3 results found
Muller E, Schran C, Thiemann F, et al., 2021, Machine learning potentials for complex aqueous systems made simple, Proceedings of the National Academy of Sciences of USA, Vol: 38, Pages: 1-8, ISSN: 0027-8424
Simulation techniques based on accurate and efficient representations of potential energy surfaces are urgently needed for the understanding of complex aqueous systems such as solid-liquid interfaces. Here, we present a machine learning framework that enablesthe efficient development and validation of models for complex aqueous systems. Instead of trying to deliver a globally-optimal machinelearning potential, we propose to develop models applicable to specific thermodynamic state points in a simple and user-friendly process. After an initial ab initio simulation, a machine learning potential is constructed with minimum human effort through a data-drivenactive learning protocol. Such models can afterwards be applied inexhaustive simulations to provide reliable answers for the scientificquestion at hand, or systematically explore the thermal performanceof ab initio methods. We showcase this methodology on a diverseset of aqueous systems comprising bulk water with different ionsin solution, water on a titanium dioxide surface, as well as waterconfined in nanotubes and between molybdenum disulfide sheets.Highlighting the accuracy of our approach with respect to the underlying ab initio reference, the resulting models are evaluated in detailwith an automated validation protocol that includes structural anddynamical properties and the precision of the force prediction of themodels. Finally, we demonstrate the capabilities of our approach forthe description of water on the rutile titanium dioxide (110) surface toanalyze the structure and mobility of water on this surface. Such machine learning models provide a straightforward and uncomplicatedbut accurate extension of simulation time and length scales for complex systems.
Graphene’s intrinsically corrugated and wrinkled topology fundamentally influences its electronic, mechanical, and chemical properties. Experimental techniques allow the manipulation of pristine graphene and the controlled production of defects which allows one to control the atomic out-of-plane fluctuations and thus tune graphene’s properties. Here, we perform large scale machine learning-driven molecular dynamics simulations to understand the impact of defects on the structure of graphene. We find that defects cause significantly higher corrugation leading to a strongly wrinkled surface. The magnitude of this structural transformation strongly depends on the defect concentration and specific type of defect. Analyzing the atomic neighborhood of the defects reveals that the extent of these morphological changes depends on the preferred geometrical orientation and the interactions between defects. While our work highlights that defects can strongly affect graphene’s morphology, it also emphasizes the differences between distinct types by linking the global structure to the local environment of the defects.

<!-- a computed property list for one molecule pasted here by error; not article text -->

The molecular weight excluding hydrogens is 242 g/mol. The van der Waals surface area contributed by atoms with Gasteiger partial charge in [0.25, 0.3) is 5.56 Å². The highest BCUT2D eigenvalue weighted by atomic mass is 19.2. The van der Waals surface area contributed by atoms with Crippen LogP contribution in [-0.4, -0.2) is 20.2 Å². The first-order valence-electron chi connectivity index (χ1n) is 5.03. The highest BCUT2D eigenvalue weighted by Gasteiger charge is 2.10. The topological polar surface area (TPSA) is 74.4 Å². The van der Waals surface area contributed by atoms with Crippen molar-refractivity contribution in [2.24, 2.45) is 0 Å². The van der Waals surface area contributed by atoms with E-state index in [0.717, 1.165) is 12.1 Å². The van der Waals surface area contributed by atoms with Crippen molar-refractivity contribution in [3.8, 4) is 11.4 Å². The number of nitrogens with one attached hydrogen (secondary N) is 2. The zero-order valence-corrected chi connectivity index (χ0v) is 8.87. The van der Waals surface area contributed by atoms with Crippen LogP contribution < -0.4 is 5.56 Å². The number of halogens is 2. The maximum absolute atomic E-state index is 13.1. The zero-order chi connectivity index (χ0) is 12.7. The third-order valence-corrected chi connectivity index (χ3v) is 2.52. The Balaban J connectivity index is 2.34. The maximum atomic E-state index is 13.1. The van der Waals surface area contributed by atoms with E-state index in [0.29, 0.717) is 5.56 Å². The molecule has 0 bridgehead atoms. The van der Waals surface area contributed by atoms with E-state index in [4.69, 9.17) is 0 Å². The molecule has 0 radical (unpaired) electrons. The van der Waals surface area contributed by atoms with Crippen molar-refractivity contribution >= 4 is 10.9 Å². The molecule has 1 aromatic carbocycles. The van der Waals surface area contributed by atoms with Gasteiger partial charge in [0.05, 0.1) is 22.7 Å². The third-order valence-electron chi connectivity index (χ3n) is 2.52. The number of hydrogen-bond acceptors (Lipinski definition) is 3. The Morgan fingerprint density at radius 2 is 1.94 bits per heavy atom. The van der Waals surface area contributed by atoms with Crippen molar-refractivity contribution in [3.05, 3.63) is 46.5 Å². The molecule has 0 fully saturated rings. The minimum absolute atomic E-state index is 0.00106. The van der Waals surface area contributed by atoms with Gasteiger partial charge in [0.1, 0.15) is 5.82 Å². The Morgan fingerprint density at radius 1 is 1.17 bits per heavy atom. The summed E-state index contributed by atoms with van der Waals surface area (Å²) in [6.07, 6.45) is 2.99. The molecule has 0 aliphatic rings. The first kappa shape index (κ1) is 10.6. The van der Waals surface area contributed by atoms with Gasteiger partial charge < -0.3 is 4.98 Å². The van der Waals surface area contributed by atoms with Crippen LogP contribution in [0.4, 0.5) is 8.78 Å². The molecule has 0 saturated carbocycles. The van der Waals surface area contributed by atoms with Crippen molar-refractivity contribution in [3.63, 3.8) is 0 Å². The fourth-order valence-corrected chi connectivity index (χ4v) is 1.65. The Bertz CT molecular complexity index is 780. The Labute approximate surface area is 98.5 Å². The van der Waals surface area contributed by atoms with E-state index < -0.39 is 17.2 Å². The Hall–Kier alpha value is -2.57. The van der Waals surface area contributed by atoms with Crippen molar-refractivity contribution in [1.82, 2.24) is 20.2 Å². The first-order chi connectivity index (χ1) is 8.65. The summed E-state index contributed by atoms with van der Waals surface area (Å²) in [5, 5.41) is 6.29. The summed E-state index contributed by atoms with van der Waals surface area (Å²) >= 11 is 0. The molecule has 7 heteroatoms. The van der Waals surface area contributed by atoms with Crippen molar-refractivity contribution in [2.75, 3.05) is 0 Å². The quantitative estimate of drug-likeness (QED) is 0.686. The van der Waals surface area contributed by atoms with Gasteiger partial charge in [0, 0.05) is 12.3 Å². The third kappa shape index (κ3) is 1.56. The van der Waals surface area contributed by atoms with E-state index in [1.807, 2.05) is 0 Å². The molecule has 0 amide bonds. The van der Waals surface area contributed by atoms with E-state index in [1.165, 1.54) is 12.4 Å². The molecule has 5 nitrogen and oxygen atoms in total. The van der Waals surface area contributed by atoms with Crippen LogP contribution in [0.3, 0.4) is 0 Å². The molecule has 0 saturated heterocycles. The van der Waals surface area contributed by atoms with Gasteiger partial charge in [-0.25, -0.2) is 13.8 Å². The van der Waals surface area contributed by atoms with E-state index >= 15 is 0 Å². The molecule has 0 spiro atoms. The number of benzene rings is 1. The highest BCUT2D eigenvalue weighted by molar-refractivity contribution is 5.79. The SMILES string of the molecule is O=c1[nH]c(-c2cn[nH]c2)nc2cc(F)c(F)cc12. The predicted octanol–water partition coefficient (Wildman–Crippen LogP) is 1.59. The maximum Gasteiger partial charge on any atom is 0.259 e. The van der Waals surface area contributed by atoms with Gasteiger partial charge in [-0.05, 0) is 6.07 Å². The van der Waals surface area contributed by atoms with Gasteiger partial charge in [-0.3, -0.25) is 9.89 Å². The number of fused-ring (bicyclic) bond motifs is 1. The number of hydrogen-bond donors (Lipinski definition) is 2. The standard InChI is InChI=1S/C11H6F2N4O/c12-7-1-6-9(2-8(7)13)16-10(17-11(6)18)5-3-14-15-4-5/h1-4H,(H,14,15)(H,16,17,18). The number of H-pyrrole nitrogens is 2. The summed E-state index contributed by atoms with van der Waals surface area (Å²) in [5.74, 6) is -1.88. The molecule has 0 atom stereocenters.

Thiemann F, Rowe P, Muller E, et al., 2020, A machine learning potential for hexagonal boron nitride applied to thermally and mechanically induced rippling, The Journal of Physical Chemistry C: Energy Conversion and Storage, Optical and Electronic Devices, Interfaces, Nanomaterials, and Hard Matter, Vol: 124, Pages: 22278-22290, ISSN: 1932-7447
We introduce an interatomic potential for hexagonal boron nitride (hBN) based on the Gaussian approximation potential (GAP) machine learning methodology. The potential is based on a training set of configurations collected from density functional theory (DFT) simulations and is capable of treating bulk and multilayer hBN as well as nanotubes of arbitrary chirality. The developed force field faithfully reproduces the potential energy surface predicted by DFT while improving the efficiency by several orders of magnitude. We test our potential by comparing formation energies, geometrical properties, phonon dispersion spectra, and mechanical properties with respect to benchmark DFT calculations and experiments. In addition, we use our model and a recently developed graphene-GAP to analyze and compare thermally and mechanically induced rippling in large scale two-dimensional (2D) hBN and graphene. Both materials show almost identical scaling behavior with an exponent of η ≈ 0.85 for the height fluctuations agreeing well with the theory of flexible membranes. On the basis of its lower resistance to bending, however, hBN experiences slightly larger out-of-plane deviations both at zero and finite applied external strain. Upon compression, a phase transition from incoherent ripple motion to soliton-ripples is observed for both materials. Our potential is freely available online at [http://www.libatoms.org].
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